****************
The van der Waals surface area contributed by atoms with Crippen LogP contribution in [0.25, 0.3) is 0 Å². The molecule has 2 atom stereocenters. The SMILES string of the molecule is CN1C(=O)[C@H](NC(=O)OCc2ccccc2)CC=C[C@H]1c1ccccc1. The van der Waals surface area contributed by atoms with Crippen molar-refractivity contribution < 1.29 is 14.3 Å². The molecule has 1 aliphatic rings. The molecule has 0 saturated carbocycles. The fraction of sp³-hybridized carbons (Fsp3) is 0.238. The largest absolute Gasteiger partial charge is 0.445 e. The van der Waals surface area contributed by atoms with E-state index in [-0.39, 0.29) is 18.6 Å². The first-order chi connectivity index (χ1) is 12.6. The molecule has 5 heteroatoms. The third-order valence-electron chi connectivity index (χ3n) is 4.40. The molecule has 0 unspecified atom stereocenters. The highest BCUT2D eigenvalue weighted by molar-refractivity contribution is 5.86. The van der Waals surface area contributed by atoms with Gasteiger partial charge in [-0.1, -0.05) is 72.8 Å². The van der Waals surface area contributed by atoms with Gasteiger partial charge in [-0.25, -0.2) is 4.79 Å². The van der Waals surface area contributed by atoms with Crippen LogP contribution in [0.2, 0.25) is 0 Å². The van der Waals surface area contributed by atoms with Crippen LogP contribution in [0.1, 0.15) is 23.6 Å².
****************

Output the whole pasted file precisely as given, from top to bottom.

The van der Waals surface area contributed by atoms with Crippen LogP contribution in [0.25, 0.3) is 0 Å². The molecule has 2 atom stereocenters. The SMILES string of the molecule is CN1C(=O)[C@H](NC(=O)OCc2ccccc2)CC=C[C@H]1c1ccccc1. The van der Waals surface area contributed by atoms with Crippen molar-refractivity contribution < 1.29 is 14.3 Å². The molecule has 1 aliphatic rings. The molecule has 0 saturated carbocycles. The fraction of sp³-hybridized carbons (Fsp3) is 0.238. The largest absolute Gasteiger partial charge is 0.445 e. The van der Waals surface area contributed by atoms with E-state index in [-0.39, 0.29) is 18.6 Å². The first-order chi connectivity index (χ1) is 12.6. The molecule has 5 heteroatoms. The third-order valence-electron chi connectivity index (χ3n) is 4.40. The molecule has 0 unspecified atom stereocenters. The highest BCUT2D eigenvalue weighted by molar-refractivity contribution is 5.86. The van der Waals surface area contributed by atoms with Gasteiger partial charge in [-0.1, -0.05) is 72.8 Å². The van der Waals surface area contributed by atoms with Gasteiger partial charge in [-0.25, -0.2) is 4.79 Å². The van der Waals surface area contributed by atoms with Crippen LogP contribution in [0.2, 0.25) is 0 Å². The van der Waals surface area contributed by atoms with Crippen LogP contribution in [0.1, 0.15) is 23.6 Å².